Statement on HIV testing services

A variety of approaches to HIV testing services is recommended

The WHO consolidated guidelines on HIV testing services and the HIV self-testing and partner notification guidelines2, 3, recommend that HIV testing services be available through a wide range of service delivery models and approaches tailored to the epidemiological context in order to reach all populations, especially populations currently being underserved by existing services.

Facility-based testing approaches include provider-initiated testing and counselling (PITC), where providers routinely offer HIV testing to all people attending health services in high-prevalence settings (without the need to make an assessment of HIV risk), including sexual and reproductive health, tuberculosis (TB), harm reduction, antenatal, childbirth and postpartum services. PITC is also recommended in all epidemic settings for all people attending outreach and other services tailored to the needs of key populations. In countries with high HIV prevalence, WHO recommends the routine offering of HIV testing to all people attending health services. In countries with low HIV prevalence, WHO recommends that health-care providers in health-care settings assess the risk factors for HIV of each individual and routinely offer HIV testing to people who have had a high risk of HIV exposure or have an ongoing risk of contracting HIV, including people from key populations, the partners of people living with HIV or from key populations and people presenting with sexually transmitted infections and/or TB or HIV indicator conditions.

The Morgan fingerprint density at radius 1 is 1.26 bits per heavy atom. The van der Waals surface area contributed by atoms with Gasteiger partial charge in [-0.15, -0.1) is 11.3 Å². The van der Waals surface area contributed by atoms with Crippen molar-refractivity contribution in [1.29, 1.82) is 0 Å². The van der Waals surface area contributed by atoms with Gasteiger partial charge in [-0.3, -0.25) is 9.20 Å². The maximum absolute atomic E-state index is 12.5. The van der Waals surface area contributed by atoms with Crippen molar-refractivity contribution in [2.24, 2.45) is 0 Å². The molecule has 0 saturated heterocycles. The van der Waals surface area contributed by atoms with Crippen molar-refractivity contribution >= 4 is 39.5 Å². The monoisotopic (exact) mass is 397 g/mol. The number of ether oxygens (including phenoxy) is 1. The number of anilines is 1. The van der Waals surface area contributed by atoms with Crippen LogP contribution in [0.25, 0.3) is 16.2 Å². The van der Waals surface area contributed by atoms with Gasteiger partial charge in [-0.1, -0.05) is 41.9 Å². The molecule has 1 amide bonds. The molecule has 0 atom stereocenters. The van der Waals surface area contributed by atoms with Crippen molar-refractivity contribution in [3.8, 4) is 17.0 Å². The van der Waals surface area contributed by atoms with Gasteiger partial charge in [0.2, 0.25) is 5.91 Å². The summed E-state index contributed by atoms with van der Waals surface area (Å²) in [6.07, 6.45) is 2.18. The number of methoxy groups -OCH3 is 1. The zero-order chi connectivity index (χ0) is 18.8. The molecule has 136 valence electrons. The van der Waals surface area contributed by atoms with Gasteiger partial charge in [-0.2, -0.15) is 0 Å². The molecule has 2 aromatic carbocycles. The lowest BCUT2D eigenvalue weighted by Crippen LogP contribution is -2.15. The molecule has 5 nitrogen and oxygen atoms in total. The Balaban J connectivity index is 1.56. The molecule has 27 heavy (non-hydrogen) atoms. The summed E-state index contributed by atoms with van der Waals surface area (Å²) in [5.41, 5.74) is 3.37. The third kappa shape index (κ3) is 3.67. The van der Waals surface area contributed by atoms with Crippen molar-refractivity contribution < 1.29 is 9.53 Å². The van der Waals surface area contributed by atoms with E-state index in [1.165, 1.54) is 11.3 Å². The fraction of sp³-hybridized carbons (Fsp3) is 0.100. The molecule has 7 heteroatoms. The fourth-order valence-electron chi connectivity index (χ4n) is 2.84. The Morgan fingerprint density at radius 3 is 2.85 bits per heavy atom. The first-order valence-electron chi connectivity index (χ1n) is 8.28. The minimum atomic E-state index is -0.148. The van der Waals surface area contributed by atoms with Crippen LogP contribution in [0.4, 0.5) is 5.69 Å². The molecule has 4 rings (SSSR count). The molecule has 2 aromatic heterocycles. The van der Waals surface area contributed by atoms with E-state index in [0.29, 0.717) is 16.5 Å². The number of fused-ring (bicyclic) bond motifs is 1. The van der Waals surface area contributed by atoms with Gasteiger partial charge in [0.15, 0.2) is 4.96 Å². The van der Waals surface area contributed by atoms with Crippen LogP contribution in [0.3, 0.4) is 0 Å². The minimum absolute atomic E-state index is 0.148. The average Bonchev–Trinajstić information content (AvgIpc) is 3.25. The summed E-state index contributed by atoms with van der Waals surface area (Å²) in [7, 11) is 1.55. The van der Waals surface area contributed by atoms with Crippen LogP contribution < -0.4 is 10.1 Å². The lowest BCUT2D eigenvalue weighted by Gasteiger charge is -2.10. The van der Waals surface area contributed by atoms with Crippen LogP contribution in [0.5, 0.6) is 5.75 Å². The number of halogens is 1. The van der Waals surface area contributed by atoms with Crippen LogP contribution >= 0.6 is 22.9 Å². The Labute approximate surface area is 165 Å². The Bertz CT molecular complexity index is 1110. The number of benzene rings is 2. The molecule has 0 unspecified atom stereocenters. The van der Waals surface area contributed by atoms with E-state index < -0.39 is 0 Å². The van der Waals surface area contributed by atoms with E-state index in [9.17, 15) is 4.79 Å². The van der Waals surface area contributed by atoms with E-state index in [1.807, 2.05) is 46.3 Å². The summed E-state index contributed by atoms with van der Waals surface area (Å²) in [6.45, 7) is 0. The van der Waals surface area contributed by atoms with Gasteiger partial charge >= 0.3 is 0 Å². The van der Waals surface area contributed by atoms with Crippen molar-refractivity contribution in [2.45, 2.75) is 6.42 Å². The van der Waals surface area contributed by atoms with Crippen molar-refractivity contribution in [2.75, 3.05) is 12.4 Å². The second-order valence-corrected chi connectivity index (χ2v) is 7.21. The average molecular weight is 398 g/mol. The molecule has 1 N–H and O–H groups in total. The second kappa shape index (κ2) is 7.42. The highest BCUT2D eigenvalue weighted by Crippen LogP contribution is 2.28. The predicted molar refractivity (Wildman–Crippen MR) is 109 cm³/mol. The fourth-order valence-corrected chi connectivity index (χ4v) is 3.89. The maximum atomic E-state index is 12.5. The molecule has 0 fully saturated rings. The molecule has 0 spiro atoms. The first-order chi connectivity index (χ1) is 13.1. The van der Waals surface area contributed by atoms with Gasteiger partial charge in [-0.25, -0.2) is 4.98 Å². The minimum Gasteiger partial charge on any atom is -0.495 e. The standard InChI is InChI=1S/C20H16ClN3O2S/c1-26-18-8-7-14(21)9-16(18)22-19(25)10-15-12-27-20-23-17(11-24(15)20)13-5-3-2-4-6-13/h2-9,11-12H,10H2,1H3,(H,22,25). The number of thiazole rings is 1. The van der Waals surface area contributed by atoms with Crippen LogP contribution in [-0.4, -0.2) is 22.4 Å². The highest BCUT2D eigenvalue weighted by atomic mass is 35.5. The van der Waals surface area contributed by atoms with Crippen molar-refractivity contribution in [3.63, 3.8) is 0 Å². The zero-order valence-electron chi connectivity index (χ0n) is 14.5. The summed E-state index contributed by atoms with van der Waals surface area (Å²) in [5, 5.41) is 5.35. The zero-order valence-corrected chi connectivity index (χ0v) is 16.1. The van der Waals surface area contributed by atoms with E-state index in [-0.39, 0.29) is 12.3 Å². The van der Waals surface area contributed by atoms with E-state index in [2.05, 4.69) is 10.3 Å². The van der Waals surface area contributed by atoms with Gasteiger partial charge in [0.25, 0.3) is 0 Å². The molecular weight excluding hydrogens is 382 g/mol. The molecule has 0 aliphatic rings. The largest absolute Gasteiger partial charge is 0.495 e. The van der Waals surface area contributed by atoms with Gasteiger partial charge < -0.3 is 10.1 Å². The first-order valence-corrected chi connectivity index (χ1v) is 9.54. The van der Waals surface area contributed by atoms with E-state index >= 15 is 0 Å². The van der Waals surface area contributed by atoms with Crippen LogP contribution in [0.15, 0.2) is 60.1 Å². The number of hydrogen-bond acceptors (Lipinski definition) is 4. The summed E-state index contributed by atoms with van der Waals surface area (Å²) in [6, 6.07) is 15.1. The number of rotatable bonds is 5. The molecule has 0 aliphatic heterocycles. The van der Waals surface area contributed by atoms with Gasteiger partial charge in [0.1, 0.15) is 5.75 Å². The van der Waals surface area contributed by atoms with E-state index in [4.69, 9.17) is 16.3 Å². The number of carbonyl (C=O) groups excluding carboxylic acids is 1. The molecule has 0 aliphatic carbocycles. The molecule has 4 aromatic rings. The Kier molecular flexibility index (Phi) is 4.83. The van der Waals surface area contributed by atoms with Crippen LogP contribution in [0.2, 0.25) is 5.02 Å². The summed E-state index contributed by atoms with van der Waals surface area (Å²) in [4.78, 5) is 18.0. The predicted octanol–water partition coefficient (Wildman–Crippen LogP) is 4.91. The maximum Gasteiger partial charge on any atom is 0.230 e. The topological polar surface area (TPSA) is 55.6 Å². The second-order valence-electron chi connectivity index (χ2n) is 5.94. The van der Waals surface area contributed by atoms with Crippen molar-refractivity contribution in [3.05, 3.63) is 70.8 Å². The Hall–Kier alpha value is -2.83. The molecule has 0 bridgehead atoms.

Community-based testing approaches include mobile outreach, door-to-door/home-based testing and workplace testing. HIV testing services can be delivered by community members with certified training in HIV testing (i.e. lay and peer providers); testing services do not need to be exclusively provided by health worker personnel such as nurses and doctors. Community providers of HIV testing should adhere to the national algorithms for testing and confirming results.